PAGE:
Q: Our board spends too much time reviewing and approving work that should be done by staff and committees. We know we shouldn’t micromanage, but we can’t seem to help it. How can we change?

A: You have a lot of company. Most boards criticize themselves for “micromanaging,” and rightly so. This happens because tiny issues are more interesting and understandable than large ones, and more gratifying to address because they can often be solved quite quickly. Preference for micro-issues is so universal that C. Northcote Parkinson formulated it into one of his famous laws: “The time spent on any item of the agenda will be in inverse proportion to the sum involved.”

What can be done? Boards slip into triviality for two main reasons: because they don’t know how to delegate and because they don’t know how else they would spend their time. A third reason is that some people are so used to boards that deal with trivia they don’t recognize the problem.

The solution is for the board to learn the art of delegation and then to fill its agenda with more important and appropriate work.

To delegate a task involves more than simply finding someone who will take it on. The board needs to articulate clearly the result it wants, the extent and limits of the resources and authority it is prepared to approve, and the plan for evaluation and accountability. Authority and responsibility need to match. Having done all this, it can assign the job once and for all. By dealing with these questions up front, the board actually enhances its control over the ultimate outcome and frees itself to look ahead to the next challenge.

These principles apply in congregations of every size. In small groups, the board functions as a coordinating body and may even be composed of chairpersons of major committees, so its agenda tends to consist mainly of a round-robin of reports and requests for approval. This often bores most of those present, because they have to hear much more about other people’s work than they want to know. Worse, it tempts the board to second-guess or meddle in work already assigned to others.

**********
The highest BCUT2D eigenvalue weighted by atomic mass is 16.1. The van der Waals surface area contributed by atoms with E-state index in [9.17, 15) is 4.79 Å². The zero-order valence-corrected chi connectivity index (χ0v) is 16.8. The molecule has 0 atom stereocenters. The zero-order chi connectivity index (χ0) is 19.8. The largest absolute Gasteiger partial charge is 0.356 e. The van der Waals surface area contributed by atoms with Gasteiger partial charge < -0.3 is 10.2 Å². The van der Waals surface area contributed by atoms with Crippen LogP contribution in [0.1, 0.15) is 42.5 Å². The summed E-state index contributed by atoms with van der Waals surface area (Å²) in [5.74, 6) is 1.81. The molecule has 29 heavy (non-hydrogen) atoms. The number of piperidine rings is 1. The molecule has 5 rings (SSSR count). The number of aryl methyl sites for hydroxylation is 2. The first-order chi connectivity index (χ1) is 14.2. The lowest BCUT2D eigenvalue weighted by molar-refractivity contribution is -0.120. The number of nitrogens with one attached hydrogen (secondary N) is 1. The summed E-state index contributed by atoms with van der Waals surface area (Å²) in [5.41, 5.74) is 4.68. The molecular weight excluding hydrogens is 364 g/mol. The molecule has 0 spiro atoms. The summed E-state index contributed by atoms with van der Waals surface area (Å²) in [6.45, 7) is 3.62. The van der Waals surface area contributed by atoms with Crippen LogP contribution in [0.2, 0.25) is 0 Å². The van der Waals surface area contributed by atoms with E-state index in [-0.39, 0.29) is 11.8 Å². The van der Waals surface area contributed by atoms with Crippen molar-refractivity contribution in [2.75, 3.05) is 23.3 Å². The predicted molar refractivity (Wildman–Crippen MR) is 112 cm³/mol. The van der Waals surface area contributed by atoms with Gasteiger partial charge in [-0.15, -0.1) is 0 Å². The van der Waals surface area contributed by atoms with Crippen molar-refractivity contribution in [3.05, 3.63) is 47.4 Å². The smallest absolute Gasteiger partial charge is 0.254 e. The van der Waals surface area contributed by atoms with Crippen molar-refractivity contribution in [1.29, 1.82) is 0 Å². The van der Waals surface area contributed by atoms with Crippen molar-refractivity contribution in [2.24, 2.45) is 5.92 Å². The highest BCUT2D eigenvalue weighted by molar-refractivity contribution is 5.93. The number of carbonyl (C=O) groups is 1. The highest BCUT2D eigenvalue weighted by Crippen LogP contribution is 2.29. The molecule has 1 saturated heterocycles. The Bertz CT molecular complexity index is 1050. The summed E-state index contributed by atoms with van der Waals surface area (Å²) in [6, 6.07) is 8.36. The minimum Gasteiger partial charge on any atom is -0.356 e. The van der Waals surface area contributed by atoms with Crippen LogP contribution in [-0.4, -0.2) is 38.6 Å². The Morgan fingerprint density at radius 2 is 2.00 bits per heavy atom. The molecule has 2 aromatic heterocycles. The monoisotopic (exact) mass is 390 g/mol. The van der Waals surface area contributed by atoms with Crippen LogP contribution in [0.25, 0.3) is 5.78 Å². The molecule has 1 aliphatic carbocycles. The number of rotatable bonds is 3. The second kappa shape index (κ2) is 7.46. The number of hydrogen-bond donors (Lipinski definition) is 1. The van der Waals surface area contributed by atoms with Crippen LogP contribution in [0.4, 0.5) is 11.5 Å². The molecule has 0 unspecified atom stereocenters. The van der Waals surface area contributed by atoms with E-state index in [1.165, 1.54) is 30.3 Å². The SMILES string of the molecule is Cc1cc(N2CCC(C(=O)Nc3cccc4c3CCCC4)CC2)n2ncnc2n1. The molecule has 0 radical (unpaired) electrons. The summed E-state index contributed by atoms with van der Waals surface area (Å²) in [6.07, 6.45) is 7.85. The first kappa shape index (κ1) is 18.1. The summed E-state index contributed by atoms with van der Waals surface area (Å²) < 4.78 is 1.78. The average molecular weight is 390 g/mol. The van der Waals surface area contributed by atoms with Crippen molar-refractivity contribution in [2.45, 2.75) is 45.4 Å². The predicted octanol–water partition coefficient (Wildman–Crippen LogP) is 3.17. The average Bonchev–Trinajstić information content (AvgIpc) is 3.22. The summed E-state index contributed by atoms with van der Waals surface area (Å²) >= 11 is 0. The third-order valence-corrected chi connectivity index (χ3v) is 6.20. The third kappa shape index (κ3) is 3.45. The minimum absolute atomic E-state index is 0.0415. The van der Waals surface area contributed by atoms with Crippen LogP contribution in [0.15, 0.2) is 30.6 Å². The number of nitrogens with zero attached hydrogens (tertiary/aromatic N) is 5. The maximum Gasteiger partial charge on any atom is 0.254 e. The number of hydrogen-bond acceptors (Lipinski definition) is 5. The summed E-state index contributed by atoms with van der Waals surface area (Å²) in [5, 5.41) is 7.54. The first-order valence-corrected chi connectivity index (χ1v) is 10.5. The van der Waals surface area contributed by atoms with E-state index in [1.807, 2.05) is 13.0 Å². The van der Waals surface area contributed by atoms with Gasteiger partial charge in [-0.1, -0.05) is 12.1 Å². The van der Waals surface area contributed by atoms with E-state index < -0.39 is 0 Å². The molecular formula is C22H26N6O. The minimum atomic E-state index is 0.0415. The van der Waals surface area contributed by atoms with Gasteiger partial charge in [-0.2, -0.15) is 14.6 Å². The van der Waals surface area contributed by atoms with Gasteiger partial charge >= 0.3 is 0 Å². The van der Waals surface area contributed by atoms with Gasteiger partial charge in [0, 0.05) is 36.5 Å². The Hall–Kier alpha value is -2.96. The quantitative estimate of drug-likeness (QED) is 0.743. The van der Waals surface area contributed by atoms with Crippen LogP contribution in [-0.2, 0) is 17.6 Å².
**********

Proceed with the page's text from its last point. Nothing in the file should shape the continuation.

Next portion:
The same thing happens in large congregations, except that the staff often produce more of the reports and approvals the board spends its time on. Board members feel disappointed to be following rather than leading, as most of them hoped to when they agreed to serve.

One tool to help a board refocus its efforts is the consent agenda. To use a consent agenda, all reports need to be due well in advance, strictly limited in length, and with proposed action items clearly identified at the top. The board empowers someone (the chair, the clergy leader, or both) to decide which proposed actions will go onto the consent agenda and which will go onto the discussion agenda.

The reports go out by mail at least a week in advance of the meeting. On the meeting agenda, all consent items are listed. The chair says, “Board members, you have all received the board packet, with the consent agenda. Does any member wish to move an item from the consent agenda to the discussion agenda?”

If any member requests it, an item is moved. (By courtesy, advance notice would be given to the board chair.) The chair then says, “Without discussion, then, the consent agenda is ready for a vote. Those in favor? Opposed? All items on the consent agenda are adopted.”

Most of what most boards spend most of their time on is now done! All that remains is to fill the board agenda with important questions about mission, congregational identity, goals, and strategies, and the important work of teambuilding, group reflection, and discernment.

Helpful tips for setting an effective and efficient consent agenda can be found on the Alban Institute’s Web site at /ShowArticle.asp?ID=372.

Rev. Dan Hotchkiss, a Unitarian Universalist minister, is an Alban Institute senior consultant who speaks, writes, and consults widely on strategic and financial planning, congregational governance, clergy leadership, and social justice ministries. The author of Ministry and Money: A Guide for Clergy and Their Friends (Alban Institute, 2002), he is currently working on a book on congregational governance.

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